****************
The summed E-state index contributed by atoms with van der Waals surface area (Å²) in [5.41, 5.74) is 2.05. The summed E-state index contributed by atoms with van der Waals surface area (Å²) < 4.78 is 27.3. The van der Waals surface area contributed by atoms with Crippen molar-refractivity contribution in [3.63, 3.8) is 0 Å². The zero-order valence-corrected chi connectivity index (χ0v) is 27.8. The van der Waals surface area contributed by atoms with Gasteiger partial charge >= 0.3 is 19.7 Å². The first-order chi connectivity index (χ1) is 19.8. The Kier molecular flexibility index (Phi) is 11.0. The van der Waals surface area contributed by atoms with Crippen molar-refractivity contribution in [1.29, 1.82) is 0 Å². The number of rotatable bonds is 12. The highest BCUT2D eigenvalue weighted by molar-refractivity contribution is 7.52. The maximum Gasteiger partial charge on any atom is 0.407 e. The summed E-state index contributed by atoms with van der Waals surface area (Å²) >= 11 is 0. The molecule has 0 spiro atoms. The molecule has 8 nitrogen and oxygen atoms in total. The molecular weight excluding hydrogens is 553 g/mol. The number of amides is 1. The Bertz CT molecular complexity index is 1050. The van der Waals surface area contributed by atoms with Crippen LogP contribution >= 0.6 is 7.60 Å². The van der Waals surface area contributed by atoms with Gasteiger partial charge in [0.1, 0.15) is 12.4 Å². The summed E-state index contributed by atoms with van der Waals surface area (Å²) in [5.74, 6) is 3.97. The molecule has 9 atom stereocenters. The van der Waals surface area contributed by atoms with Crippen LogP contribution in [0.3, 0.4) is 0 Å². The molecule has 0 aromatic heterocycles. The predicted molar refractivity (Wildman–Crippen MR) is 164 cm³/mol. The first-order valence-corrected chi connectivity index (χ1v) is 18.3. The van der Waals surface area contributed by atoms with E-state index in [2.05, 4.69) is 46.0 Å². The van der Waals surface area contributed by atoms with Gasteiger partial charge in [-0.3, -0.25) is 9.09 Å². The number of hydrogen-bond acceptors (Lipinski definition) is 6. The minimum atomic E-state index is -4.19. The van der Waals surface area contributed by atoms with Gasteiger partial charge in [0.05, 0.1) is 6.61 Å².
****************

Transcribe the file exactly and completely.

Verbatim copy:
The summed E-state index contributed by atoms with van der Waals surface area (Å²) in [5.41, 5.74) is 2.05. The summed E-state index contributed by atoms with van der Waals surface area (Å²) < 4.78 is 27.3. The van der Waals surface area contributed by atoms with Crippen molar-refractivity contribution in [3.63, 3.8) is 0 Å². The zero-order valence-corrected chi connectivity index (χ0v) is 27.8. The van der Waals surface area contributed by atoms with Gasteiger partial charge >= 0.3 is 19.7 Å². The first-order chi connectivity index (χ1) is 19.8. The Kier molecular flexibility index (Phi) is 11.0. The van der Waals surface area contributed by atoms with Crippen molar-refractivity contribution in [1.29, 1.82) is 0 Å². The number of rotatable bonds is 12. The highest BCUT2D eigenvalue weighted by molar-refractivity contribution is 7.52. The maximum Gasteiger partial charge on any atom is 0.407 e. The summed E-state index contributed by atoms with van der Waals surface area (Å²) >= 11 is 0. The molecule has 0 spiro atoms. The molecule has 8 nitrogen and oxygen atoms in total. The molecular weight excluding hydrogens is 553 g/mol. The number of amides is 1. The Bertz CT molecular complexity index is 1050. The van der Waals surface area contributed by atoms with Crippen LogP contribution >= 0.6 is 7.60 Å². The van der Waals surface area contributed by atoms with Gasteiger partial charge in [0.1, 0.15) is 12.4 Å². The summed E-state index contributed by atoms with van der Waals surface area (Å²) in [5.74, 6) is 3.97. The molecule has 9 atom stereocenters. The van der Waals surface area contributed by atoms with Crippen LogP contribution in [0.3, 0.4) is 0 Å². The molecule has 0 aromatic heterocycles. The predicted molar refractivity (Wildman–Crippen MR) is 164 cm³/mol. The first-order valence-corrected chi connectivity index (χ1v) is 18.3. The van der Waals surface area contributed by atoms with E-state index in [2.05, 4.69) is 46.0 Å². The van der Waals surface area contributed by atoms with Gasteiger partial charge in [-0.3, -0.25) is 9.09 Å². The number of hydrogen-bond acceptors (Lipinski definition) is 6. The minimum atomic E-state index is -4.19. The van der Waals surface area contributed by atoms with Gasteiger partial charge in [0.05, 0.1) is 6.61 Å².